One of Britain's largest police forces is failing to record thousands of alleged offences including reports of rape, a highly critical report has found.
Inspectors warned victims could be at more risk of harm because of shortcomings at West Midlands Police.
An assessment by HM Inspectorate of Constabulary and Fire & Rescue Services (HMICFRS) found 83.8% of reported offences were recorded by the force.
This means West Midlands is not recording at least 38,800 reports of crime each year, the watchdog estimates.
The 16.2% of reported crimes that go unrecorded included sexual offences, domestic abuse and rape.
It highlighted the recording rate for violent crime, which was 77.9%, as a particular cause of concern, adding: "This means that on too many occasions, the force is failing victims of crime."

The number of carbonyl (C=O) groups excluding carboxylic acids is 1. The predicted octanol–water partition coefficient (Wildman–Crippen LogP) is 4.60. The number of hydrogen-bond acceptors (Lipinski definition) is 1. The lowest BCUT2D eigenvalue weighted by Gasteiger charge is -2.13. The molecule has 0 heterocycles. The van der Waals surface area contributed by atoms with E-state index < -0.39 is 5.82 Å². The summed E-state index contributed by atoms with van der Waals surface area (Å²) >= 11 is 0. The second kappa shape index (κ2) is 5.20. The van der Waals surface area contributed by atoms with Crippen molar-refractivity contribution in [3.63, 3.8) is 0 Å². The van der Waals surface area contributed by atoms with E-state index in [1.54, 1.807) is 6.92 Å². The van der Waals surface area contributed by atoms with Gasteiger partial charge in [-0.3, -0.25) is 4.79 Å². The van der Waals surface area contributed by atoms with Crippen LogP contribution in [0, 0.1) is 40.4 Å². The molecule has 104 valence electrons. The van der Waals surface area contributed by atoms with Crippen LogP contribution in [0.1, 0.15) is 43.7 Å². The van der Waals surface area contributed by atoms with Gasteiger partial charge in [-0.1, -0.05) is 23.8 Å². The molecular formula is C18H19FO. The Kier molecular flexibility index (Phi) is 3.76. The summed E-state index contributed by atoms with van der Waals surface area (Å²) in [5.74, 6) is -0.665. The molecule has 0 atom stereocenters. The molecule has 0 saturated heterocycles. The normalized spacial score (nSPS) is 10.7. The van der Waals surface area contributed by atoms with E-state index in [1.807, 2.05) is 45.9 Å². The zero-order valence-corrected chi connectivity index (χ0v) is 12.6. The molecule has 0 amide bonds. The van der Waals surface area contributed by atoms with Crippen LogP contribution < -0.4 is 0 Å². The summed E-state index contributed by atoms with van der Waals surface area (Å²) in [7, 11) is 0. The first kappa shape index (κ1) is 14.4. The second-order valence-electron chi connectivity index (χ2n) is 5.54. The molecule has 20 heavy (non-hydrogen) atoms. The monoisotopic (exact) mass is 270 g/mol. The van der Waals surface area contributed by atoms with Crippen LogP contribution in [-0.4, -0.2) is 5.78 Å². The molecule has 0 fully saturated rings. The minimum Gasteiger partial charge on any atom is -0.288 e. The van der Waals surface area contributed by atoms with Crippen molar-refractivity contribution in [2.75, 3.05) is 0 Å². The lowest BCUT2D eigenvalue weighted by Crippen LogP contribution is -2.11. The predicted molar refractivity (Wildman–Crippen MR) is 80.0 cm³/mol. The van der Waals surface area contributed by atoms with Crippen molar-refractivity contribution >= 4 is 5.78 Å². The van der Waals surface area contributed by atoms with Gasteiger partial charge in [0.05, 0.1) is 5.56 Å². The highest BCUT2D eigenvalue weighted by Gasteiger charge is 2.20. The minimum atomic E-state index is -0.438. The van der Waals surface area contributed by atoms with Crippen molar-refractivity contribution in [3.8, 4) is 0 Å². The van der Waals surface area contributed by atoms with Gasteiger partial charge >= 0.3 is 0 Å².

HM Inspector of Constabulary Wendy Williams said: "I am very disappointed with the result of our recent inspection into how West Midlands Police records crime.
"We estimate that the force fails to record over 38,800 crimes every year.
"This is not just low-level crime: it includes sexual offences and violent crime.
"Not only does this mean the force cannot fully understand the demand it faces to plan accordingly, but it also means that victims could potentially be at more risk of harm, without the required support."
She said the force needs to improve how it manages domestic abuse cases, saying the inspectorate found a large number of cases where safeguarding requirements for victims had not been considered or recorded, and for which no investigation had been carried out.
HMICFRS noted improvements in West Midlands Police's processes since 2014 but rated the force as inadequate for effectiveness at recording reported crime.
The findings are the latest issued under a series of rolling inspections looking at the crime data "integrity" of every police force in England and Wales.